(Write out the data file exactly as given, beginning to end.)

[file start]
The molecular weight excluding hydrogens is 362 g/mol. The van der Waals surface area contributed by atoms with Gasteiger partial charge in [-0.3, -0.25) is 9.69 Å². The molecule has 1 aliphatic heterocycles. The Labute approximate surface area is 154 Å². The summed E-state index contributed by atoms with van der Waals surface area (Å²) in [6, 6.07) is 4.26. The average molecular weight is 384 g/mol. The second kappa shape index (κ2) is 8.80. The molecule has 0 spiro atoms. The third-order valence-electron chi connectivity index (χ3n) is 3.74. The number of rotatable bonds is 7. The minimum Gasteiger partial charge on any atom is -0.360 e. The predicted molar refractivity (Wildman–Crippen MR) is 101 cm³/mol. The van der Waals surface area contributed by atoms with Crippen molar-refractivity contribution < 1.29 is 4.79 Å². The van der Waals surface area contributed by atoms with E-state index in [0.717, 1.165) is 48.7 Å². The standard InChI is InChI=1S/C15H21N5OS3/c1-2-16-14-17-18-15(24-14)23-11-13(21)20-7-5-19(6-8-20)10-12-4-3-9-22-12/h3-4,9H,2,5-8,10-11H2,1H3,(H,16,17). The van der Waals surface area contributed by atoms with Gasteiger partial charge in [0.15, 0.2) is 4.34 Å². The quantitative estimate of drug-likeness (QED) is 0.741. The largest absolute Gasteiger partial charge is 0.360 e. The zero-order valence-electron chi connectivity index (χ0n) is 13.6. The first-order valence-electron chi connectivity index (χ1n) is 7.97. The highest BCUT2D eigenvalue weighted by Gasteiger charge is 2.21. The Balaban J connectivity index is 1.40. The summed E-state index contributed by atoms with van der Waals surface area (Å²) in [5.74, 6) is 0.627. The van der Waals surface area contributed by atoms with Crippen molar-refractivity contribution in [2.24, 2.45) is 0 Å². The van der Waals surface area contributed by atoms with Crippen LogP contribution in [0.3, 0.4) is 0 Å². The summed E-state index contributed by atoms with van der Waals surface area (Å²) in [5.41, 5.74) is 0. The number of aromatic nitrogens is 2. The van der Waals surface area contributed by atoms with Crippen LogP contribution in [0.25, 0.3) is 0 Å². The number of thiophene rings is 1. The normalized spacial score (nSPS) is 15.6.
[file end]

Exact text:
The molecular weight excluding hydrogens is 362 g/mol. The van der Waals surface area contributed by atoms with Gasteiger partial charge in [-0.3, -0.25) is 9.69 Å². The molecule has 1 aliphatic heterocycles. The Labute approximate surface area is 154 Å². The summed E-state index contributed by atoms with van der Waals surface area (Å²) in [6, 6.07) is 4.26. The average molecular weight is 384 g/mol. The second kappa shape index (κ2) is 8.80. The molecule has 0 spiro atoms. The third-order valence-electron chi connectivity index (χ3n) is 3.74. The number of rotatable bonds is 7. The minimum Gasteiger partial charge on any atom is -0.360 e. The predicted molar refractivity (Wildman–Crippen MR) is 101 cm³/mol. The van der Waals surface area contributed by atoms with Crippen molar-refractivity contribution < 1.29 is 4.79 Å². The van der Waals surface area contributed by atoms with E-state index in [0.717, 1.165) is 48.7 Å². The standard InChI is InChI=1S/C15H21N5OS3/c1-2-16-14-17-18-15(24-14)23-11-13(21)20-7-5-19(6-8-20)10-12-4-3-9-22-12/h3-4,9H,2,5-8,10-11H2,1H3,(H,16,17). The van der Waals surface area contributed by atoms with Gasteiger partial charge in [0.15, 0.2) is 4.34 Å². The quantitative estimate of drug-likeness (QED) is 0.741. The largest absolute Gasteiger partial charge is 0.360 e. The zero-order valence-electron chi connectivity index (χ0n) is 13.6. The first-order valence-electron chi connectivity index (χ1n) is 7.97. The highest BCUT2D eigenvalue weighted by Gasteiger charge is 2.21. The Balaban J connectivity index is 1.40. The summed E-state index contributed by atoms with van der Waals surface area (Å²) in [5.74, 6) is 0.627. The van der Waals surface area contributed by atoms with Crippen molar-refractivity contribution in [2.24, 2.45) is 0 Å². The van der Waals surface area contributed by atoms with Crippen LogP contribution in [0.3, 0.4) is 0 Å². The summed E-state index contributed by atoms with van der Waals surface area (Å²) in [5.41, 5.74) is 0. The number of aromatic nitrogens is 2. The van der Waals surface area contributed by atoms with Crippen LogP contribution in [0.25, 0.3) is 0 Å². The number of thiophene rings is 1. The normalized spacial score (nSPS) is 15.6.